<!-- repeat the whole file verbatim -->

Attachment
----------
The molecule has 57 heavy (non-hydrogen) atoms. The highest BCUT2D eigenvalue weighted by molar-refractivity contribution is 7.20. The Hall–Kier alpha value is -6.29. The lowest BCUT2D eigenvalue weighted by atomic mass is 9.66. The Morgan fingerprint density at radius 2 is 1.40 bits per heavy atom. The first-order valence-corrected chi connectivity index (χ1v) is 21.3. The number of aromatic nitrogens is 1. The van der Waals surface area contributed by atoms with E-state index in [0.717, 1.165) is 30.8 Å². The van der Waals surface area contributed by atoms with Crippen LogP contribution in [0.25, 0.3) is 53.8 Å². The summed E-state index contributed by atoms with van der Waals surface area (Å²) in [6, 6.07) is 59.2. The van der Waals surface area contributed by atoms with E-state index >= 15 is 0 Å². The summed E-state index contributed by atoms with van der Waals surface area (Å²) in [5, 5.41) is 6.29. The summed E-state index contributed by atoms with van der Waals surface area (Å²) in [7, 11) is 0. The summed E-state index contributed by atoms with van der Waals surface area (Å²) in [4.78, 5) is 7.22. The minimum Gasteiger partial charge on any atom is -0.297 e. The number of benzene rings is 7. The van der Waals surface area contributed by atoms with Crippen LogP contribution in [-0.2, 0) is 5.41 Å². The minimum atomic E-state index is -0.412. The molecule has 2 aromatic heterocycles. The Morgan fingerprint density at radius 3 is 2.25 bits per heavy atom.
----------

The molecule has 57 heavy (non-hydrogen) atoms. The highest BCUT2D eigenvalue weighted by molar-refractivity contribution is 7.20. The Hall–Kier alpha value is -6.29. The lowest BCUT2D eigenvalue weighted by atomic mass is 9.66. The Morgan fingerprint density at radius 2 is 1.40 bits per heavy atom. The first-order valence-corrected chi connectivity index (χ1v) is 21.3. The number of aromatic nitrogens is 1. The van der Waals surface area contributed by atoms with E-state index in [0.717, 1.165) is 30.8 Å². The van der Waals surface area contributed by atoms with Crippen LogP contribution in [0.25, 0.3) is 53.8 Å². The summed E-state index contributed by atoms with van der Waals surface area (Å²) in [6, 6.07) is 59.2. The van der Waals surface area contributed by atoms with E-state index >= 15 is 0 Å². The summed E-state index contributed by atoms with van der Waals surface area (Å²) in [5, 5.41) is 6.29. The summed E-state index contributed by atoms with van der Waals surface area (Å²) in [7, 11) is 0. The summed E-state index contributed by atoms with van der Waals surface area (Å²) in [4.78, 5) is 7.22. The minimum Gasteiger partial charge on any atom is -0.297 e. The number of benzene rings is 7. The van der Waals surface area contributed by atoms with Crippen LogP contribution in [-0.2, 0) is 5.41 Å². The minimum atomic E-state index is -0.412. The molecule has 2 aromatic heterocycles. The Morgan fingerprint density at radius 3 is 2.25 bits per heavy atom.